The Mulcahy brothers from Kyabram have been on an eventful journey for the past 16 years as they navigated the worlds of dairy farming and milk manufacturing, all in the name of building a sustainable future in the industry they love.
Third generation dairy farmers, brothers Peter and David, now have a vertically integrated dairy business including feed and fodder farms, dairy farms and a milk processing plant.
In the early 2000s the family was faced with the decision to head down the path of milk manufacturing, which was not taken lightly.
Peter and David were struggling with rising costs and no prospect of taking control of their revenue stream.
The deregulation of the dairy industry provided the brothers with some cash to inject into something and, after convincing their other brother Wayne, who was a mechanical engineer, to come back to Kyabram, they went about setting up and building their own milk manufacturing plant.
Southern Processing has grown from a small domestic milk supplier to a significant independent processor of fresh milk and cream for both the Australian domestic market and overseas export.
“We started out with two employees, me and a lab technician,” Wayne said.
“On production days we would rope the family in and everyone would help, it was free labour and we couldn’t afford to pay anyone.
“In 2016 we have over 100 employees and things have certainly changed a lot from where they were back then.
“Originally we could process 4000 litres an hour. In 2008 we upgraded the factory to manufacture 12000 litres an hour and we are starting to hit our limits again.”
As with many new ventures, the road has been long and eventful with crisis meetings held regularly in the early years. The business changed direction a few times and the family struggled to make ends meet.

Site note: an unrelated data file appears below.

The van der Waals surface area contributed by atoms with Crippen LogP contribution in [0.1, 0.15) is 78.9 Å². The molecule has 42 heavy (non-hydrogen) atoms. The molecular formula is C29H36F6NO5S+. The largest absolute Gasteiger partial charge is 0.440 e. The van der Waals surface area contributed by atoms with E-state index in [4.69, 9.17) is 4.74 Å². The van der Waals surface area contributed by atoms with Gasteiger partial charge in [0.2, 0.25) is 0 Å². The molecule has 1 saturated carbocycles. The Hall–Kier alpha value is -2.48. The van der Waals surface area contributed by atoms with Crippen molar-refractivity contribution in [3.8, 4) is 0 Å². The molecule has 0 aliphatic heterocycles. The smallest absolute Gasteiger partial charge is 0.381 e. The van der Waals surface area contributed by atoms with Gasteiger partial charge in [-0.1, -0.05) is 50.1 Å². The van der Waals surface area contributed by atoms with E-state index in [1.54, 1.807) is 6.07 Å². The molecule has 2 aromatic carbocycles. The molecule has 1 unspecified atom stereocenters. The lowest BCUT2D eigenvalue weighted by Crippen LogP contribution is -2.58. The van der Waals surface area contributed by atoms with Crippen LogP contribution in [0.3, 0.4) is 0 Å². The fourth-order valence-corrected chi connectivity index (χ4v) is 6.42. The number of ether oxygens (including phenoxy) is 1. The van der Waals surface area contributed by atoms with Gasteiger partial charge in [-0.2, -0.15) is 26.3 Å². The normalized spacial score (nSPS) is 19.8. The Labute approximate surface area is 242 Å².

The business started out with domestic bottled milk and added a delivery service, which expanded into complementary products like eggs, bread, fruit and vegies, and internet ordering.
In 2008 the home delivery service was sold and the brothers decided to concentrate solely on milk processing.
It was during this period Peter discovered the benefits of A2 milk after a Queensland company started manufacturing it in 2002.
Peter met with the milk company, liked what he heard and the family agreed to supply A2 milk. The family immediately started the process to convert its dairy herds and today all the family herds are A2.
As the years progressed and the company expanded the brothers decided to purchase feed, fodder and agistment farms in different geographical locations as a risk management tool for the business.
“The lessons of the drought taught us it probably wasn’t a good idea to have everything in the one irrigation system or climate zone,” Wayne said.
“And doing everything ourselves gives us high security and integrity of the supply chain from farm to customer and that is very important to us as a business.”
The Mulcahy business has about 4000 milking cows supplying milk to the factory; 2800 are owned by the family directly, while the remaining are contracted suppliers all within 38km of the Kyabram factory.
Southern Processing chief executive officer Neil Longstaff said the business was determined to ensure its contracted farmers prospered into the future, along with the company.
“We understand our farmers’ needs and we pay differently to other companies.
“From day one our suppliers know exactly what they will receive for the season,” Mr Longstaff said.
“There are no step-ups and we pay cash out a lot earlier in the season so our suppliers have money when they most need it. Our pricing model is based on a lot of knowledge from David and Peter.
“We prefer family owned 200 to 400 cow operations and we aim to pay a better price over the long term. In a year like this I think our suppliers are quite happy with where they are sitting.”
The company also provides consultants and is looking at sourcing feed in the future for its suppliers.
The Mulcahy family realises that to have a sustainable business they need to look after every step in the production chain, which includes their suppliers.